Trump expands travel ban to include North Korea, Venezuela and Chad

Airlines workers check passengers in for flights at the ticket counter at Dulles International Airport in Dulles Virginia U.S. September 2

They will go into effect as soon as Sunday, after the conclusion of a 90-day policy review undertaken as part of the administration's original travel ban, reported The New York Times.

Besides North Korea, the new countries on the list are Chad and Venezuela, though the travel ban for the South American country applies only to certain government officials and their family members, according to the president's proclamation and fact sheets here and here. We will not admit those into our country we can not safely vet", the president said in a tweet shortly after the proclamation was released.

The American Civil Liberties Union rights group said the addition of the new countries "doesn't obfuscate the real fact that the administration's order is still a Muslim ban".

The restrictions take effect October 18 for Chad, North Korea and Venezuela.

Critics have accused the Republican president of discriminating against Muslims in violation of constitutional guarantees of religious liberty and equal protection under the law, breaking existing USA immigration law and stoking religious hatred.

The order is set to take effect on October 18th, and officials indicated an announcement will be made within six days to Congress about changes or modifications to America's refugee cap.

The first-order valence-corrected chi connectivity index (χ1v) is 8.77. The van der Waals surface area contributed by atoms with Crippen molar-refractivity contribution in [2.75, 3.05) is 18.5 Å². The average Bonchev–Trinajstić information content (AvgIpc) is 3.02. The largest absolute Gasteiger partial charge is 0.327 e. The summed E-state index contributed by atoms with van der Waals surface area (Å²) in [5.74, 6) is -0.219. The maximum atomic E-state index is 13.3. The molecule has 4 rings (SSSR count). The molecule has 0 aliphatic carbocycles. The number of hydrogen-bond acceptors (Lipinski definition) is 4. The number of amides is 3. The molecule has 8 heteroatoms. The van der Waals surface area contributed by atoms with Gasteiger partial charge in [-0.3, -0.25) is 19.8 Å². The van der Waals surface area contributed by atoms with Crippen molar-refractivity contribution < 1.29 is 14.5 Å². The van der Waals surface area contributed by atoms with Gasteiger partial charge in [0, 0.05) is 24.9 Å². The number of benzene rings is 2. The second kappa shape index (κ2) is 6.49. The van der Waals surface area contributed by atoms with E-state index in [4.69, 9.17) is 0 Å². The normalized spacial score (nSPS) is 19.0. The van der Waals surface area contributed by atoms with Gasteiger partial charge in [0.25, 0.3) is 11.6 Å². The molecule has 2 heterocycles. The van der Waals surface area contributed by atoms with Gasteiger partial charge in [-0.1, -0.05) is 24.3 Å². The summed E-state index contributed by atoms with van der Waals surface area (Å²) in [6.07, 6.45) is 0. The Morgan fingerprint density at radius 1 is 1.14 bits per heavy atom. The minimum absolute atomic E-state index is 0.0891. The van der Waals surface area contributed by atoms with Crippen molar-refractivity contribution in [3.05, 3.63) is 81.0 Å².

Unlike the previous versions of Trump's travel ban, which sparked nationwide protests and lawsuits, the new standards are based on factors such as whether countries issue electronic passports with embedded traveller information or share information about travelers' terror-related and criminal histories, the administration said. The decision cited Trump's campaign statements in concluding that the order was motivated by anti-Muslim bias.

"I must act to protect the security and interests of the United States and its people", Trump wrote in Sunday's proclamation. One senior official insisted to the Post that the restrictions "either previously or now were never, ever ever based on race, religion, or creed", adding that the governments included "are simply not compliant with our basic security requirements".

Trump's last order, issued in March, drew legal challenges supported by tech giants including Apple, Facebook, Google and Microsoft, which argued that it was discriminatory and unlawful. And it added new restrictions or additional vetting of four new countries found not to be in compliant with USA vetting procedures - Chad, Iraq, North Korea and Venezuela.

Earlier, Trump had announced the much-criticized travel ban on joining office. The Supreme Court is scheduled to hear oral arguments on the constitutionality of the ban next month.



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